hellava song

I just can't get over Arcade Fire. I thought it was too trendy at first. But the more I listen, the more I like it. Another reason to like them is the reaction they get from my daughter. She could be in a crazy bad mood, throwing stuff at my head, and I turn on Arcade Fire and it's smooth sailing. Like flipping a switch. She'll even "sing along"--hooting at the top of her lungs. Part of me can't wait until she's 10 or 11 and bringing home good music for me to listen to with her. Part of me is scared to death that it'll be the latest bubble-gum-Brittney-Christina-American Idol pap. And then I'll have to say something like "what the hell's this crap?!?" like my dad used to say. sigh. Anyway, if you haven't gotten Funeral yet, go out and get it. I'm gonna have to vote for it for best album of 2004...yes, even over U2 [gasp!!!] Artist: Arcade Fire Album: Funeral Year: 2004 Title: Wake Up Somethin' filled up my heart with nothin', someone told me not to cry. But now that I'm older, my heart's colder, and I can see that it's a lie. Children wake up, hold your mistake up, before they turn the summer into dust. If the children don't grow up, our bodies get bigger but our hearts get torn up. We're just a million little god's causin rain storms turnin' every good thing to rust. I guess we'll just have to adjust. With my lighnin' bolts a glowin' I can see where I am goin' to be when the reaper he reaches and touches my hand. With my lighnin' bolts a glowin' I can see where I am goin’ With my lighnin' bolts a glowin' I can see where I am go-goin’ You better look out below!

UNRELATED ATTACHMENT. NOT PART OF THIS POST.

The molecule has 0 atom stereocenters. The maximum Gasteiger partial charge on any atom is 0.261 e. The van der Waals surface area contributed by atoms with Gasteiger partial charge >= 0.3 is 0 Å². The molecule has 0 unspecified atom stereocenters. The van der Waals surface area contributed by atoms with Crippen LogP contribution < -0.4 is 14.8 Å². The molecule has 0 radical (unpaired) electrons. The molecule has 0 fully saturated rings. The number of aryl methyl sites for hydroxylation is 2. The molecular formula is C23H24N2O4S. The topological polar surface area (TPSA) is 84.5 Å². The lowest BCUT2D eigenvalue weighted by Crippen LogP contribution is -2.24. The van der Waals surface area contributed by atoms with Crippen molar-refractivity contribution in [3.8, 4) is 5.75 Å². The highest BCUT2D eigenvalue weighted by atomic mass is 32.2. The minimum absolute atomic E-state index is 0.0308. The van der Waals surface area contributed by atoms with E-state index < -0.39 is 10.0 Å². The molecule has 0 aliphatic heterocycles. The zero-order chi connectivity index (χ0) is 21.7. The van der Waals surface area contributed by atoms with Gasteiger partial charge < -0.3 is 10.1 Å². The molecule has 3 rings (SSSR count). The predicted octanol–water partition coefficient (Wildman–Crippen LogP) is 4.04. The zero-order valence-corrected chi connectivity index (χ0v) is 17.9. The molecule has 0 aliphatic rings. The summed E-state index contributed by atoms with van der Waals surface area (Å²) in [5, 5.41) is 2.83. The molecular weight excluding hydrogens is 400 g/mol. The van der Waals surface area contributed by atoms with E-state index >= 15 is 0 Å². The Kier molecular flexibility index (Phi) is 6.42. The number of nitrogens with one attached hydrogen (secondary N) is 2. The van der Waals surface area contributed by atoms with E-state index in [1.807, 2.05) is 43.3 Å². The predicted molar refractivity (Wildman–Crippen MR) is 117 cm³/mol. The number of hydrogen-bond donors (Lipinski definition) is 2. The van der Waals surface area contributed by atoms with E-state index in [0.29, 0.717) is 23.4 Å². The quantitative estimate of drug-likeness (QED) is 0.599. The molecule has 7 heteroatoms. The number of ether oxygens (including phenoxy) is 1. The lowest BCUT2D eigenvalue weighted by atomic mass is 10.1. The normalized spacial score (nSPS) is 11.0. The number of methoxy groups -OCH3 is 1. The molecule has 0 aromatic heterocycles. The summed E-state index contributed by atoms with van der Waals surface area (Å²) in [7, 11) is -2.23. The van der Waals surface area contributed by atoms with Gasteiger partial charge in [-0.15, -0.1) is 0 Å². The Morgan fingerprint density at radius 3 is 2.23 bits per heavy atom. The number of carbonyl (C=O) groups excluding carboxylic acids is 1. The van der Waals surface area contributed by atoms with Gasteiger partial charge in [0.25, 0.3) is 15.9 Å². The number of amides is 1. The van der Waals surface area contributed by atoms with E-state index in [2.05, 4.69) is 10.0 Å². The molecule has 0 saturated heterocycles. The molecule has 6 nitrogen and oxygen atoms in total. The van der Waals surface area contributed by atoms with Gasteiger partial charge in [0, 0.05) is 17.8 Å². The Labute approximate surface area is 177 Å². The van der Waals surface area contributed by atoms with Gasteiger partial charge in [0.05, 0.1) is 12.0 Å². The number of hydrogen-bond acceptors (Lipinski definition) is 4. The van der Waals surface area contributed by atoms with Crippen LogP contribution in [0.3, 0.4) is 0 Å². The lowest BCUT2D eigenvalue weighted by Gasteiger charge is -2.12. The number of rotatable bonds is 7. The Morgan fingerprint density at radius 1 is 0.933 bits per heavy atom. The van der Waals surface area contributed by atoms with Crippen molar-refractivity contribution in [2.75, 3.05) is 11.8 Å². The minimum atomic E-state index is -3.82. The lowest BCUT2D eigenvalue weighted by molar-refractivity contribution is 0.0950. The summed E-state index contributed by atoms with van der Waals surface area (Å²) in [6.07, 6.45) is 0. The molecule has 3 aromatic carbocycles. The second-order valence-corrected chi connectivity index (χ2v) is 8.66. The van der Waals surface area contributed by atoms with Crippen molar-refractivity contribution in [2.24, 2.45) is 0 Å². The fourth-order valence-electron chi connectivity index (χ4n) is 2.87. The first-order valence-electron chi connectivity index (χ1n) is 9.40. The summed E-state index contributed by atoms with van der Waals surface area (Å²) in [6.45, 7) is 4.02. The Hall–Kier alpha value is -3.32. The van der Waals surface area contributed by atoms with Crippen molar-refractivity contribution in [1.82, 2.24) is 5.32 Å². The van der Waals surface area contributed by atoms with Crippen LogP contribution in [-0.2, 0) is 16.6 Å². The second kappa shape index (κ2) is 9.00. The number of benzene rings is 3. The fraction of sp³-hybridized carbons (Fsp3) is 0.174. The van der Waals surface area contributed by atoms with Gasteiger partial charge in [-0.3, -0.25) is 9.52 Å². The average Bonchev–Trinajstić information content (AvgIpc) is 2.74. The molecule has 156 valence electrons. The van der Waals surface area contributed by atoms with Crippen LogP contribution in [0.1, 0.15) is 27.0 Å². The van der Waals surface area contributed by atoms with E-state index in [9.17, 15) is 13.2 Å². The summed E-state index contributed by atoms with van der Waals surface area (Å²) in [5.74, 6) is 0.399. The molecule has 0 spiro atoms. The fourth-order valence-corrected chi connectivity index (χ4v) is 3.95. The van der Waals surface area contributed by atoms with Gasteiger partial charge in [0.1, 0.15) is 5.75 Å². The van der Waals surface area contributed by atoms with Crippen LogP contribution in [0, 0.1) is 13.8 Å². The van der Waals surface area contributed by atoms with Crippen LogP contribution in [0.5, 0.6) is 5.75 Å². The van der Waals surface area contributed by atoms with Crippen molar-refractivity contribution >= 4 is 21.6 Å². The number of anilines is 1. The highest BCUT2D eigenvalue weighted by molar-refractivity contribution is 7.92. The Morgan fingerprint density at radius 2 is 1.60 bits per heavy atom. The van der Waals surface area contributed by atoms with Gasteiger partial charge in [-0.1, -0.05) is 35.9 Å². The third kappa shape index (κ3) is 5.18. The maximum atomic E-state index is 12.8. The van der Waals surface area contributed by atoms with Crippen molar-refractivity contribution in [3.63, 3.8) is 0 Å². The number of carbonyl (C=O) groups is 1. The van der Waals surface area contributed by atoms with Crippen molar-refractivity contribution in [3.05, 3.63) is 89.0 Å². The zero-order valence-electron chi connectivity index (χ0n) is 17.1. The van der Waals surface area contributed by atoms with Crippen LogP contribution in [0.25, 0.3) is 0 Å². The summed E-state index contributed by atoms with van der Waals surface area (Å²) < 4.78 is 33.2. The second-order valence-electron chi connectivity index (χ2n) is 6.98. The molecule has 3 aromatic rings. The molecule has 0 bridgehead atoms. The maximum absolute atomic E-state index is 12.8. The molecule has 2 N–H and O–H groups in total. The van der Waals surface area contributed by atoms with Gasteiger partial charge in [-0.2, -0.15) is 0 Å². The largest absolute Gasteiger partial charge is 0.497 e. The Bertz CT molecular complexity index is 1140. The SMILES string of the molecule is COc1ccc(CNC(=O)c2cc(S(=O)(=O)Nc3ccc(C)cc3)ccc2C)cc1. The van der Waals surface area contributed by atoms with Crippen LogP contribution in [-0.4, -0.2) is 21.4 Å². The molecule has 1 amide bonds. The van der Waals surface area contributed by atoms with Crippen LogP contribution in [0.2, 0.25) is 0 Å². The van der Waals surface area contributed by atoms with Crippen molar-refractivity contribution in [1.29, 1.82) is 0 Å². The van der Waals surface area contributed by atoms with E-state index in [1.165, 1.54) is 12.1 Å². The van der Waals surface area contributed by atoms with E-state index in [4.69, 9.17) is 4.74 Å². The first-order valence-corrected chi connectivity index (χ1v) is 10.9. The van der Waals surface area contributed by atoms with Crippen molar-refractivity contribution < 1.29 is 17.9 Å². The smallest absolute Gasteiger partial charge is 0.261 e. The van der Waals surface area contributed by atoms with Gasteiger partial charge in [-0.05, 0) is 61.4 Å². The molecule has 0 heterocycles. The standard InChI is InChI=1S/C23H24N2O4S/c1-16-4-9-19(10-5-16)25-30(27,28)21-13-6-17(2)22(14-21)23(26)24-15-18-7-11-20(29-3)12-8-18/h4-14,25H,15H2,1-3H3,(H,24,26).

Blogger Andy Whitman said...

I love the Arcade Fire album as well. It took a while to grow on me, but once it did it rapidly became a favorite. I still pull it out fairly frequently. My one regret is that I didn't listen closely enough at first, and I passed on the opportunity to see them live in a small venue in Columbus, a concert that Jeff Cannell regularly assures me was one of the musical highlights of his life.

Re: the musical arc of daughterhood, here's the way I've seen it work. My daughters are now almost 19 and almost 16. Take it from a grizzled veteran: